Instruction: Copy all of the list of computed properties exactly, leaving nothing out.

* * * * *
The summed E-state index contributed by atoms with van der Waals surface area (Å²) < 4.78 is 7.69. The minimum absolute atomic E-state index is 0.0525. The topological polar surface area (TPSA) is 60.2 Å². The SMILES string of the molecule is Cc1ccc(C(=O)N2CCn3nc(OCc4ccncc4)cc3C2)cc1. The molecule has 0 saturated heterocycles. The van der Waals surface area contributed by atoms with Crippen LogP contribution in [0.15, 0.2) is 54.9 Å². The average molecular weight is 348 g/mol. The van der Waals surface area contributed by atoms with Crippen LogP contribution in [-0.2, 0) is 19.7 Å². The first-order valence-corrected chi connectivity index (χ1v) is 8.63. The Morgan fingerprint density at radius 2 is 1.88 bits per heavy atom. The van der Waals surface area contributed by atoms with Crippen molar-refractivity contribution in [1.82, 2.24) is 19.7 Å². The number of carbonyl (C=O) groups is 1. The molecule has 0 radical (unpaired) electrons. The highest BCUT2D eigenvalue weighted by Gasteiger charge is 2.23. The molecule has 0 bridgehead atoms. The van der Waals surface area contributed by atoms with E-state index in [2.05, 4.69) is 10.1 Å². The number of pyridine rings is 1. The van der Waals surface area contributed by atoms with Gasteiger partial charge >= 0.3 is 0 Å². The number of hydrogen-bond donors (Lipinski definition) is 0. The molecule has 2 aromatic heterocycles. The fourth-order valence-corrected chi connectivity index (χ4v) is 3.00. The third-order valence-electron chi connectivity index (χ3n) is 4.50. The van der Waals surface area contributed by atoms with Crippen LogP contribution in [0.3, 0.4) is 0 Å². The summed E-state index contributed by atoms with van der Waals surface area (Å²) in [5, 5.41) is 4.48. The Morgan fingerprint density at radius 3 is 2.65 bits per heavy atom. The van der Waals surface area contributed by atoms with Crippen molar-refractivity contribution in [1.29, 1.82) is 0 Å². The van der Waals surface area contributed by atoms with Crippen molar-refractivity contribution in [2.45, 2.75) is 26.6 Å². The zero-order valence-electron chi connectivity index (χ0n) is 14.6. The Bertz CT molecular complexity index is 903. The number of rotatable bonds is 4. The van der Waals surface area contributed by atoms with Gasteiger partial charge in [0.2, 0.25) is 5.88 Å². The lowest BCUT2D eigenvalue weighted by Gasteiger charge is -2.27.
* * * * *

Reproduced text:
The summed E-state index contributed by atoms with van der Waals surface area (Å²) < 4.78 is 7.69. The minimum absolute atomic E-state index is 0.0525. The topological polar surface area (TPSA) is 60.2 Å². The SMILES string of the molecule is Cc1ccc(C(=O)N2CCn3nc(OCc4ccncc4)cc3C2)cc1. The molecule has 0 saturated heterocycles. The van der Waals surface area contributed by atoms with Crippen LogP contribution in [0.15, 0.2) is 54.9 Å². The average molecular weight is 348 g/mol. The van der Waals surface area contributed by atoms with Crippen LogP contribution in [-0.2, 0) is 19.7 Å². The first-order valence-corrected chi connectivity index (χ1v) is 8.63. The Morgan fingerprint density at radius 2 is 1.88 bits per heavy atom. The van der Waals surface area contributed by atoms with Crippen molar-refractivity contribution in [1.82, 2.24) is 19.7 Å². The number of carbonyl (C=O) groups is 1. The molecule has 0 radical (unpaired) electrons. The highest BCUT2D eigenvalue weighted by Gasteiger charge is 2.23. The molecule has 0 bridgehead atoms. The van der Waals surface area contributed by atoms with E-state index in [2.05, 4.69) is 10.1 Å². The number of pyridine rings is 1. The van der Waals surface area contributed by atoms with Gasteiger partial charge >= 0.3 is 0 Å². The number of hydrogen-bond donors (Lipinski definition) is 0. The molecule has 2 aromatic heterocycles. The fourth-order valence-corrected chi connectivity index (χ4v) is 3.00. The third-order valence-electron chi connectivity index (χ3n) is 4.50. The van der Waals surface area contributed by atoms with Crippen LogP contribution in [0.3, 0.4) is 0 Å². The summed E-state index contributed by atoms with van der Waals surface area (Å²) in [5, 5.41) is 4.48. The Morgan fingerprint density at radius 3 is 2.65 bits per heavy atom. The van der Waals surface area contributed by atoms with Crippen molar-refractivity contribution in [1.29, 1.82) is 0 Å². The van der Waals surface area contributed by atoms with Crippen molar-refractivity contribution in [2.45, 2.75) is 26.6 Å². The zero-order valence-electron chi connectivity index (χ0n) is 14.6. The Bertz CT molecular complexity index is 903. The number of rotatable bonds is 4. The van der Waals surface area contributed by atoms with Gasteiger partial charge in [0.2, 0.25) is 5.88 Å². The lowest BCUT2D eigenvalue weighted by Gasteiger charge is -2.27.